SPOILER ALERT: This review does contain information that could be taken as potential spoilers to gameplay and story.
Well folks, Assassin’s Creed Valhalla has been out and about for a little over a week now, so we thought it was time for another Pasta N’Play. This time, I will be enjoying a nice helping of vermicelli pasta while I raid some villages and command a few longships.
Let me begin by saying that I am quite impressed with this game. There is a genuine, tasteful beauty in the scenery and overall feel, and the music pairs well with whatever I’m doing, whether it be exploring, adventuring, or leading a battle. I have found that even in the midst of a fight, I can appreciate the view of a nice sunset, and this leads me to believe that the game achieves a good balance of violence and peacefulness. The little details were enjoyable as well and created a living, breathing world, such as when Eivor moves through the snow and her steps reveal the bit of dirt underneath. England’s weather patterns were also taken into account, which made instances of fog — extremely helpful for being an assassin, but also incredibly annoying.
Apart from the satisfying graphics, the gameplay was fairly smooth as well. In comparison to Assassin’s Creed Origins and Odyssey, the mechanics weren’t too different but they have definitely been cleaned up a bit. Ranged combat seemed to demand more attention in this game, and fighting face-to-face was stuffed with fun special attacks that reminded me a pinch of Mortal Kombat’s punchiness. Of course, raiding is the highlight of this game and is one of the most gratifying elements. I do enjoy sounding my Gjallarhorn and parkour-ing off the bow of my longship! Equipment is more akin to Dark Souls or Bloodborne, where you pick what you play with and then upgrade it over time. With dual wielding, you can also choose to showcase the famous Viking axe or don double spears, it’s up to you and what kind of Viking you want to be.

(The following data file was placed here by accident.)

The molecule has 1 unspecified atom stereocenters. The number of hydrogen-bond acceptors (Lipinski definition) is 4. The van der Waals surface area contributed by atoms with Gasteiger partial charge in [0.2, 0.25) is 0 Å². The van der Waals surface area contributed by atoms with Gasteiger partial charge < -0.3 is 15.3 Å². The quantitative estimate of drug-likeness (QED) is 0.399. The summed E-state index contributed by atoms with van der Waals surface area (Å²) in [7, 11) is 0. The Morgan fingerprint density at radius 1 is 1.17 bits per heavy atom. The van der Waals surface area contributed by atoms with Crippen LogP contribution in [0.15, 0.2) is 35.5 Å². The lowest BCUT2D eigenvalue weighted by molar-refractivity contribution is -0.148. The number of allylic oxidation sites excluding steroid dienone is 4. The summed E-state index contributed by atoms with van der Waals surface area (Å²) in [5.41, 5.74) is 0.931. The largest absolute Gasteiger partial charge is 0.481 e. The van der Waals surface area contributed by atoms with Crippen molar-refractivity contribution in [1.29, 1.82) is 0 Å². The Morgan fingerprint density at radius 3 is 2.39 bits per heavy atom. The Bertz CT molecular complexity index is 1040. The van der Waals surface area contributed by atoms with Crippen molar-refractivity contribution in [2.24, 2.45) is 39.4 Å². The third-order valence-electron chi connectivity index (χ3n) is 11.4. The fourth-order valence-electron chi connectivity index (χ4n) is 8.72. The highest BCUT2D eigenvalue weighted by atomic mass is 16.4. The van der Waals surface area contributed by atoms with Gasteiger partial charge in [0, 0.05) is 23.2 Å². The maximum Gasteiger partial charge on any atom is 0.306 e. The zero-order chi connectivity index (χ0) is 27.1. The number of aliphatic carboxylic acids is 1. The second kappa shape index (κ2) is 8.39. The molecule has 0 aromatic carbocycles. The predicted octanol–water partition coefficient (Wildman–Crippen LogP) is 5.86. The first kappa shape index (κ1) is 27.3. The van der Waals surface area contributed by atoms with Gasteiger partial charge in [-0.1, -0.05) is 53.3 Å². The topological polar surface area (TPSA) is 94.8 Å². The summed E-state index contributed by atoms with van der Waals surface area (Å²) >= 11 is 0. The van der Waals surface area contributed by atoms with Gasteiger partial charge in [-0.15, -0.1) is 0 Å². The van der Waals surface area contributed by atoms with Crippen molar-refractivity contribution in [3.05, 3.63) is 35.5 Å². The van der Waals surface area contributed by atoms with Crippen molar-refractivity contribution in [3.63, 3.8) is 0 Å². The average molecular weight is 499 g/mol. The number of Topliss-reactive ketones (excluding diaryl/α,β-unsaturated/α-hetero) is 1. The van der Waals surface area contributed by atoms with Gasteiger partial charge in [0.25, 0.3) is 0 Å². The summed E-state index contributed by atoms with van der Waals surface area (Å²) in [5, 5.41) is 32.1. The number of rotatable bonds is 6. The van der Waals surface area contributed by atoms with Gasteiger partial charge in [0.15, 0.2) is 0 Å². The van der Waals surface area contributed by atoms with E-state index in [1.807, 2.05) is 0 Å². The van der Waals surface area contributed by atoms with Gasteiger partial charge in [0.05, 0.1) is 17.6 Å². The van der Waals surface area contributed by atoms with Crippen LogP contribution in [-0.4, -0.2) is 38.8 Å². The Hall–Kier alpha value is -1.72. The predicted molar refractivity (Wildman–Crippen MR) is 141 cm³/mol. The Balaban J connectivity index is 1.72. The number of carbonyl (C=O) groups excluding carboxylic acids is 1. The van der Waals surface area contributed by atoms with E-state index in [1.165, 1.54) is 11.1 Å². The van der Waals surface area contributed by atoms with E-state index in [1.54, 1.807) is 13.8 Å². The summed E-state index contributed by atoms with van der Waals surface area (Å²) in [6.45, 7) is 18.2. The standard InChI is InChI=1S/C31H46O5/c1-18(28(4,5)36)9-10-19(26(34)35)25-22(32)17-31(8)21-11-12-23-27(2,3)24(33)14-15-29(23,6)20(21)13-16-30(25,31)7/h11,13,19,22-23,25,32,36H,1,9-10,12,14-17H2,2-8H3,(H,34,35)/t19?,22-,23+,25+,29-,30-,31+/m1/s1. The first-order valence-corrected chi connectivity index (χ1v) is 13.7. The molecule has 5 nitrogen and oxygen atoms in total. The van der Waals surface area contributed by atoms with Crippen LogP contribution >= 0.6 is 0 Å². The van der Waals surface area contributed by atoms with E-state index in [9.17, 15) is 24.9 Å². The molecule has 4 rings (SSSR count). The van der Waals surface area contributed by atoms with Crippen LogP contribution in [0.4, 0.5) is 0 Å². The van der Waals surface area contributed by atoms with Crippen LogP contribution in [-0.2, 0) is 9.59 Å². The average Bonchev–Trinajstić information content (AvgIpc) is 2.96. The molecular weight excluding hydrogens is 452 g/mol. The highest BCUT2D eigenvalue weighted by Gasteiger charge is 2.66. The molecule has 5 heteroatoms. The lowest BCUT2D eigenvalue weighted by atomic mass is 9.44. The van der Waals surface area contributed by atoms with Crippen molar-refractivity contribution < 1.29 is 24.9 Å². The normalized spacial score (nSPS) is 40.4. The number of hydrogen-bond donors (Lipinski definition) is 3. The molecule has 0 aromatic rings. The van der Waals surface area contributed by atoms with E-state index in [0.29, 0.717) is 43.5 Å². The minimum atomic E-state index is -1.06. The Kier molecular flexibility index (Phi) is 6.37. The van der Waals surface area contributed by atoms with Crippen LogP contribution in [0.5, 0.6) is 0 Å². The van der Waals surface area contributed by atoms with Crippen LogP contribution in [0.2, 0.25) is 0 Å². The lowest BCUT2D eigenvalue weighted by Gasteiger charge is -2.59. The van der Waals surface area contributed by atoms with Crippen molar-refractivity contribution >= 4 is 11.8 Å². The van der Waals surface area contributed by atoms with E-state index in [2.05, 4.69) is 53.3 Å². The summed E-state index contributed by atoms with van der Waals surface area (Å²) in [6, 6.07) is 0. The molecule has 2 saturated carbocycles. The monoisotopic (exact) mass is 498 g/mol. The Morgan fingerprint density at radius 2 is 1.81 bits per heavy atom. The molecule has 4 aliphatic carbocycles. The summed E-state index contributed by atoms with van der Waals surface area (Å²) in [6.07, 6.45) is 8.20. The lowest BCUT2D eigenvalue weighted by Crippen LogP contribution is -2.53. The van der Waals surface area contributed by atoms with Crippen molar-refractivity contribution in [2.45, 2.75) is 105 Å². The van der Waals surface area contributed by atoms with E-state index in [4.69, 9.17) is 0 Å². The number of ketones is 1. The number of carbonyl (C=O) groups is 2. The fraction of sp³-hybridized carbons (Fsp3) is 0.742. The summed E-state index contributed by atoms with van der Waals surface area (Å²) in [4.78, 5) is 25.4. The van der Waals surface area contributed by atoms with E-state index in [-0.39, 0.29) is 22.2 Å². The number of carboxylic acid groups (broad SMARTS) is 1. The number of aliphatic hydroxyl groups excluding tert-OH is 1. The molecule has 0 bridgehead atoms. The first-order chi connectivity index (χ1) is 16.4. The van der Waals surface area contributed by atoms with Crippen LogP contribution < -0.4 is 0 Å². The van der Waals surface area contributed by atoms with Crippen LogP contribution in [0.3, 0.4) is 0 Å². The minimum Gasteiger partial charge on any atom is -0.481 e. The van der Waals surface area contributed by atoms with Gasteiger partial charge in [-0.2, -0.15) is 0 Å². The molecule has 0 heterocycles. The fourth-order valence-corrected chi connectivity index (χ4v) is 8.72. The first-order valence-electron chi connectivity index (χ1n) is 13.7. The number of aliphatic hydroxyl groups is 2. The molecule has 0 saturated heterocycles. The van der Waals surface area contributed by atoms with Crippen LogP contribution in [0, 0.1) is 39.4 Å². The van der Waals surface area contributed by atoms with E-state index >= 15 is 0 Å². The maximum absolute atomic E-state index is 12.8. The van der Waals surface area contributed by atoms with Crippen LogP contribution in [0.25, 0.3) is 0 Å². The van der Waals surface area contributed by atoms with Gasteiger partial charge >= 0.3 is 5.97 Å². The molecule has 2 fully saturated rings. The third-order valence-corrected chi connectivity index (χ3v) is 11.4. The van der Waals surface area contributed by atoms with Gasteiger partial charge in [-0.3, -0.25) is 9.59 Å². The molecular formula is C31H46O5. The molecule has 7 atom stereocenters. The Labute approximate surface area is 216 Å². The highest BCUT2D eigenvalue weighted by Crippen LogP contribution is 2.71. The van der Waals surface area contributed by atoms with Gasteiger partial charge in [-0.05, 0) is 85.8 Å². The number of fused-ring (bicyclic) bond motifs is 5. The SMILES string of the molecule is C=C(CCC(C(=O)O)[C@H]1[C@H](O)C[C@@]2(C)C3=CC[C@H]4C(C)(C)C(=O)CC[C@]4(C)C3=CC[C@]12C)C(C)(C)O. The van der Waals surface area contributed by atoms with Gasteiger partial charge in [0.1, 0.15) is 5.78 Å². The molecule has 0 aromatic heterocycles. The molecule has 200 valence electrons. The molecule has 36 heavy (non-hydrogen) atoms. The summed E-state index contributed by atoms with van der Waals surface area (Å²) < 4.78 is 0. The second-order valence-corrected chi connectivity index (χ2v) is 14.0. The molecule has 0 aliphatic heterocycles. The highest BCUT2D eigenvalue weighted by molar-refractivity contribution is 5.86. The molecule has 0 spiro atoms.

There are also a rigga-ton of things to do in the village before you once again go “a Viking”. From playing an ancient dice game, fishing, to even competing in a drinking competition, I found there were plenty of activities to pasta time. Beware of indulging in too much ale, however, as you will stumble away quite intoxicated for a few minutes, with your walking and visibility altered! Admittedly, this was one of my favorite things in the game.
Compared to other Assassin’s Creed games, Valhalla does not actually employ ship combat. Personally, this didn’t bother me, as it gave me more time to take a few bites of my vermicelli, enjoy the scenery, and think about what I wanted to do next. From the viewpoint of a Viking, sailing was a huge part of life and I think that allowing the player to enjoy it was all part of the savory experience. This game also demonstrates that longships weren’t exactly very big, but this was purposeful as it actually allowed them to sail up rivers and pull up onto the banks with ease. The mast could also be quickly lowered so that a ship could pastander a bridge with ease.
Listening to your crew sing songs was also a nice touch.
Speaking of water, I can appreciate how long Eivor can hold her breath in this game. I mean, she has the lungs of a god and I actually took it upon myself to pull out a stopwatch.
Eivor can hold her breath for a little over a minute and thirty seconds. Or for as about as long as it takes to microwave a cold bowl of pasta.
Granted, you do blow into a decent amount of horns as a Viking, so this could attribute to her generous breath-holding capacity, but in comparison to other games, I felt this was worth noting.
Now, the storyline in Valhalla is refreshing in the sense that you have more freedom to do what you want. In other installments of the series, players were tasked with either stopping the templars, finding a long-lost brother, or perhaps seeking revenge. But in Valhalla, there is more emphasis on making a name for yourself and gaining allies and friends in a new land. Sure, Eivor is pretty salty about her childhood villain and seeks to right that wrong, but all in all the story is more about exploration and relishing in simple Viking pleasures…like pillaging and feasting.
I still have a lot left of Assassin’s Creed Valhalla to discover and play, but so far I have all good things to say about it. In plain pasta terms, this game is creamy and rich, with some nice spice and maybe a hint of aromatic herbs. Skol, and bon appetit!